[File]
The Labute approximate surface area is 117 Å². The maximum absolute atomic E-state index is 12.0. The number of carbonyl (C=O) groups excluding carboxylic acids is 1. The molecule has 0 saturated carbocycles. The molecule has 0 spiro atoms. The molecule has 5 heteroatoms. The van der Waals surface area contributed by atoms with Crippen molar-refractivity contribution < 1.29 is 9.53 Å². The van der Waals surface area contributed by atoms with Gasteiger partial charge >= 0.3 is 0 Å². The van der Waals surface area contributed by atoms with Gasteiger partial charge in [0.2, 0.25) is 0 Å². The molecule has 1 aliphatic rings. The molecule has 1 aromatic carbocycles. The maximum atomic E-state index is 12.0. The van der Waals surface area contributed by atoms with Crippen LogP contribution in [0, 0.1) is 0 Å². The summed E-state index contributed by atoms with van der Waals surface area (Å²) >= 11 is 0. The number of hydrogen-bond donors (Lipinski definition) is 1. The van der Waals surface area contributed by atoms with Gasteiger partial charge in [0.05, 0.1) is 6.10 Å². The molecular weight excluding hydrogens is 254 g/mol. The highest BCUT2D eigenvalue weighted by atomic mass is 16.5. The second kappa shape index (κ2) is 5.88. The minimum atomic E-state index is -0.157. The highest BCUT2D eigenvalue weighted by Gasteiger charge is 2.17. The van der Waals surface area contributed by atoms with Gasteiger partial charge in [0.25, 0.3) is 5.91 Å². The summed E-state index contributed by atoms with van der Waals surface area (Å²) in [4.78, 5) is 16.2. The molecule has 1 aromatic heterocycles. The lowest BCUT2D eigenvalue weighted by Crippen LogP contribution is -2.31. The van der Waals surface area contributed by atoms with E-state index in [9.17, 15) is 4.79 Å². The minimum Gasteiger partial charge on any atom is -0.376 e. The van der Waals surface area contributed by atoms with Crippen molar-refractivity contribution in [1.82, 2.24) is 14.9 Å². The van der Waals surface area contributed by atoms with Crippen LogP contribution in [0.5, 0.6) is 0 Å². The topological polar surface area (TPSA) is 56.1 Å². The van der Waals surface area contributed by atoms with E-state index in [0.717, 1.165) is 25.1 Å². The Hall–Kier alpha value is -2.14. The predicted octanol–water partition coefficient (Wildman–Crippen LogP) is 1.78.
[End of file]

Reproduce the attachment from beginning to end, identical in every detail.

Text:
The Labute approximate surface area is 117 Å². The maximum absolute atomic E-state index is 12.0. The number of carbonyl (C=O) groups excluding carboxylic acids is 1. The molecule has 0 saturated carbocycles. The molecule has 0 spiro atoms. The molecule has 5 heteroatoms. The van der Waals surface area contributed by atoms with Crippen molar-refractivity contribution < 1.29 is 9.53 Å². The van der Waals surface area contributed by atoms with Gasteiger partial charge >= 0.3 is 0 Å². The van der Waals surface area contributed by atoms with Gasteiger partial charge in [0.2, 0.25) is 0 Å². The molecule has 1 aliphatic rings. The molecule has 1 aromatic carbocycles. The maximum atomic E-state index is 12.0. The van der Waals surface area contributed by atoms with Crippen LogP contribution in [0, 0.1) is 0 Å². The summed E-state index contributed by atoms with van der Waals surface area (Å²) >= 11 is 0. The number of hydrogen-bond donors (Lipinski definition) is 1. The van der Waals surface area contributed by atoms with Gasteiger partial charge in [0.05, 0.1) is 6.10 Å². The molecular weight excluding hydrogens is 254 g/mol. The highest BCUT2D eigenvalue weighted by atomic mass is 16.5. The second kappa shape index (κ2) is 5.88. The minimum atomic E-state index is -0.157. The highest BCUT2D eigenvalue weighted by Gasteiger charge is 2.17. The van der Waals surface area contributed by atoms with Gasteiger partial charge in [0.25, 0.3) is 5.91 Å². The summed E-state index contributed by atoms with van der Waals surface area (Å²) in [4.78, 5) is 16.2. The molecule has 1 aromatic heterocycles. The lowest BCUT2D eigenvalue weighted by Crippen LogP contribution is -2.31. The van der Waals surface area contributed by atoms with E-state index in [9.17, 15) is 4.79 Å². The minimum Gasteiger partial charge on any atom is -0.376 e. The van der Waals surface area contributed by atoms with Crippen molar-refractivity contribution in [1.82, 2.24) is 14.9 Å². The van der Waals surface area contributed by atoms with Crippen LogP contribution in [0.5, 0.6) is 0 Å². The topological polar surface area (TPSA) is 56.1 Å². The van der Waals surface area contributed by atoms with E-state index in [0.717, 1.165) is 25.1 Å². The Hall–Kier alpha value is -2.14. The predicted octanol–water partition coefficient (Wildman–Crippen LogP) is 1.78.